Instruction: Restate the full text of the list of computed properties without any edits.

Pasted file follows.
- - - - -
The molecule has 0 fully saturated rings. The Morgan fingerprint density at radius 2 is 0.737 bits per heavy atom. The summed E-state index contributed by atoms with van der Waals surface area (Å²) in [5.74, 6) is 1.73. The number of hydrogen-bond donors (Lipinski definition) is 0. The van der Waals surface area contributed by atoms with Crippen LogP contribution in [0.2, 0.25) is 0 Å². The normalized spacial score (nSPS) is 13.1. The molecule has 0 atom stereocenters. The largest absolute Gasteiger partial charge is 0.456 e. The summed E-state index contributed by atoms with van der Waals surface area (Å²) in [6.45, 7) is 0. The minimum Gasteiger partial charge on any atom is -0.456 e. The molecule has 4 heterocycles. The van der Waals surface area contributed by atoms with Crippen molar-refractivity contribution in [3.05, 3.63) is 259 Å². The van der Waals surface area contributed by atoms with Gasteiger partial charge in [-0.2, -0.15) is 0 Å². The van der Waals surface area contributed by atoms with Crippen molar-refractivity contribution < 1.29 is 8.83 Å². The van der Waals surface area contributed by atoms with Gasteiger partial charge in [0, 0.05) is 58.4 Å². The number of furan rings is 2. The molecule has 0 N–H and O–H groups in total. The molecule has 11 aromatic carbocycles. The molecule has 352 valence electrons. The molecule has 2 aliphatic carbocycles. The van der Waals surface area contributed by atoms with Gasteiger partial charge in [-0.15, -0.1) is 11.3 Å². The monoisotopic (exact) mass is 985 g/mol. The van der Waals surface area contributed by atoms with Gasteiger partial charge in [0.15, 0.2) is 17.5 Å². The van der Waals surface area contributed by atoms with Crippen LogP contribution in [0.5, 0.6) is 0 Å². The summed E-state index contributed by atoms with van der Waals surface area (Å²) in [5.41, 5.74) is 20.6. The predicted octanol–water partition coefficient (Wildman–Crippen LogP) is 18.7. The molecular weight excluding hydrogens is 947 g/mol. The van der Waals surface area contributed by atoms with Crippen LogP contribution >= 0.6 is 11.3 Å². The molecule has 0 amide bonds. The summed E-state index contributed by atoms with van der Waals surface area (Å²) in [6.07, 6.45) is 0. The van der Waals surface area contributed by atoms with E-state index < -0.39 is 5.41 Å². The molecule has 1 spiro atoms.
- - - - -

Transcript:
The molecule has 0 fully saturated rings. The Morgan fingerprint density at radius 2 is 0.737 bits per heavy atom. The summed E-state index contributed by atoms with van der Waals surface area (Å²) in [5.74, 6) is 1.73. The number of hydrogen-bond donors (Lipinski definition) is 0. The van der Waals surface area contributed by atoms with Crippen LogP contribution in [0.2, 0.25) is 0 Å². The normalized spacial score (nSPS) is 13.1. The molecule has 0 atom stereocenters. The largest absolute Gasteiger partial charge is 0.456 e. The summed E-state index contributed by atoms with van der Waals surface area (Å²) in [6.45, 7) is 0. The minimum Gasteiger partial charge on any atom is -0.456 e. The molecule has 4 heterocycles. The van der Waals surface area contributed by atoms with Crippen molar-refractivity contribution in [3.05, 3.63) is 259 Å². The van der Waals surface area contributed by atoms with Gasteiger partial charge in [-0.2, -0.15) is 0 Å². The van der Waals surface area contributed by atoms with Crippen molar-refractivity contribution < 1.29 is 8.83 Å². The van der Waals surface area contributed by atoms with Gasteiger partial charge in [0, 0.05) is 58.4 Å². The number of furan rings is 2. The molecule has 0 N–H and O–H groups in total. The molecule has 11 aromatic carbocycles. The molecule has 352 valence electrons. The molecule has 2 aliphatic carbocycles. The van der Waals surface area contributed by atoms with Gasteiger partial charge in [-0.15, -0.1) is 11.3 Å². The monoisotopic (exact) mass is 985 g/mol. The van der Waals surface area contributed by atoms with Gasteiger partial charge in [0.15, 0.2) is 17.5 Å². The van der Waals surface area contributed by atoms with Crippen LogP contribution in [0.5, 0.6) is 0 Å². The summed E-state index contributed by atoms with van der Waals surface area (Å²) in [5.41, 5.74) is 20.6. The predicted octanol–water partition coefficient (Wildman–Crippen LogP) is 18.7. The molecular weight excluding hydrogens is 947 g/mol. The van der Waals surface area contributed by atoms with Crippen LogP contribution >= 0.6 is 11.3 Å². The molecule has 0 amide bonds. The summed E-state index contributed by atoms with van der Waals surface area (Å²) in [6.07, 6.45) is 0. The van der Waals surface area contributed by atoms with E-state index < -0.39 is 5.41 Å². The molecule has 1 spiro atoms.